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Abortion Initiative Puts Focus on Girls' Welfare

Backers and foes of Proposition 85 disagree on the ramifications of parental notification.

October 17, 2006|Carla Hall | Times Staff Writer

No matter which side people take in the debate on Proposition 85, they generally agree on this: Parents like to know what their children do.

What opponents and supporters passionately disagree on is this: whether the state should require abortion providers to inform a parent about an underage daughter's request for an abortion -- and whether that helps protect her.

Proposition 85 would amend the state Constitution to bar abortions for any patient under 18 until 48 hours after her parent or guardian had been notified by a physician. Only girls facing a medical emergency or obtaining a judicial waiver would be exempt.

The initiative does not require parental consent. After the waiting period, a minor would still have the legal right to an abortion. But both sides say a parent's strong opposition could alter an underage daughter's plans.

Supporters of the ballot initiative point out that no other medical procedures for minors are afforded confidentiality. Campaign spokesman Albin Rhomberg, a retired physicist, said minors "need to be protected from their immaturity and vulnerability."

"These girls who think these sexual predators on the Internet are Prince Charming -- how can [parents] be responsible ... if the abortion is secret?"

Supporters contend that parental notification would help thwart sex between underage girls and adult men, stating in the official voter information guide that "secret abortions on minors in California are rarely reported to child protective services although these pregnancies are evidence of statutory rape and sexual abuse."

Critics of the proposition say they never would withhold information about a pregnancy they believed was the result of rape or sexual abuse.

"They're trying to say our staff, our healthcare professionals, are aiding and abetting child sexual predators, and we find that to be ludicrous, unsubstantiated, and we're not going to let them get away with it," said Kathy Kneer, the chief executive officer of Planned Parenthood Affiliates of California. Planned Parenthood, a major financial backer of the campaign to defeat the initiative, expects to raise $5 million, according to Kneer.

Said Susan Baldwin, an L.A. County public health doctor and a former medical director of Planned Parenthood in Tucson: "Healthcare providers are required by law to report abuse of a minor. And when girls come in pregnant, there's a policy for a girl under a certain age; it's a red flag. A 14-year-old comes in pregnant, it's not swept under the rug."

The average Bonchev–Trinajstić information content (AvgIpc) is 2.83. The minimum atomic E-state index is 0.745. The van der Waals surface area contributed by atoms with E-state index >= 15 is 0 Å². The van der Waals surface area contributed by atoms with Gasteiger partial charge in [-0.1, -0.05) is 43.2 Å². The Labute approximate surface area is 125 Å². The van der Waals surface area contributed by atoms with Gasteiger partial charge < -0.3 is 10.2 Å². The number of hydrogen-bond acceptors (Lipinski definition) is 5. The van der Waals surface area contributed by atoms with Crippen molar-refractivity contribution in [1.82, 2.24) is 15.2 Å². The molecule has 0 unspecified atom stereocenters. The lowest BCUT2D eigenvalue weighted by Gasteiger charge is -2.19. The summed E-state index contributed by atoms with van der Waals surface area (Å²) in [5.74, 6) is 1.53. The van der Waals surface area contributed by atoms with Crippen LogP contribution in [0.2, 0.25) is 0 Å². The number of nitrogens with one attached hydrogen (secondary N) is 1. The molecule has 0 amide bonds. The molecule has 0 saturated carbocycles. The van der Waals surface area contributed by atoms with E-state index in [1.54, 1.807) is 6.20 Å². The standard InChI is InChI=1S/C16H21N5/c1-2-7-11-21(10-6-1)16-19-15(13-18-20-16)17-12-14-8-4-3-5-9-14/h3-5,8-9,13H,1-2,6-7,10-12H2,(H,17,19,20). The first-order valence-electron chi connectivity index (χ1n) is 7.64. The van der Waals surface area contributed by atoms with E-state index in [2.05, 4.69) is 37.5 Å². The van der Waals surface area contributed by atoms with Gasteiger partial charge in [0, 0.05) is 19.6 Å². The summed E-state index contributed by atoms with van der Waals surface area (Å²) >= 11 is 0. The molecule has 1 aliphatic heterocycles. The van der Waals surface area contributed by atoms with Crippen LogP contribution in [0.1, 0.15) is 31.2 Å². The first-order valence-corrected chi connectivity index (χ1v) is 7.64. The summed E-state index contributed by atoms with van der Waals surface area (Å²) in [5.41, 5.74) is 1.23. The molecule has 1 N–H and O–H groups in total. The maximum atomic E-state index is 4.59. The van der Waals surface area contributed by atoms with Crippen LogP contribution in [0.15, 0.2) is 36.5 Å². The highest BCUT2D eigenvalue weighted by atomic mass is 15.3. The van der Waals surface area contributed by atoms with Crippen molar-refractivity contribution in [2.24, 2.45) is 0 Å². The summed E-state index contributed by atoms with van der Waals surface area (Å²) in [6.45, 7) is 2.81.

The major backers of the Proposition 85 campaign are James Holman, publisher of the weekly San Diego Reader, and former state Assemblyman Don Sebastiani, a Sonoma County vintner whose company produces Smoking Loon and Pepperwood Grove wines.

This is the second go-round for a parental notification initiative. Proponents say last year's offering, part of a long special election ballot, was a victim of the mass anti-initiative fervor in California. It also would have inserted a controversial definition of abortion into the state Constitution.

This year, with the initiative reworded, supporters say it stands a better chance.

On both sides of the issue, advocates point to extreme cases of girls in other states who became distraught, either because they did not tell a parent about an abortion or because they were required to tell a parent. (Notification laws are currently in effect in 34 states.)

Both sides say a pregnant teen is facing a serious issue.

An abortion "has implications for a young woman's mental, physical and emotional health," said Mary Davenport, an obstetrician-gynecologist who practices in El Sobrante and is a supporter of Proposition 85. "I think that decision should involve her parents."

Davenport, 59, who performed abortions as a young doctor but is now opposed to the procedure, is one of the authors of the official argument for Proposition 85.

Critics of the initiative argue that communication between a parent and a child cannot be legislated. Those teens who want to tell their parents will do so, with or without a law, and most generally do, according to doctors opposing the initiative. Those who do not want to tell their parents will not.

"The scariest thing about this law is that it jeopardizes the most vulnerable women," said L.A. County's Baldwin, 39, who has performed abortions. Opponents of the initiative stress that some minors fear abuse if they inform a parent. "Sometimes notification doesn't lead to the best outcome for the patient.... The main thing is for them to get help and get care right away -- whether they're going to terminate or have the baby."

Opponents of Proposition 85 say the notification measure will be defeated again. On Aug. 2, the Field Poll released data indicating that 45% of voters opposed the measure and 44% supported it. Last year's Proposition 73 was defeated 53% to 47%.

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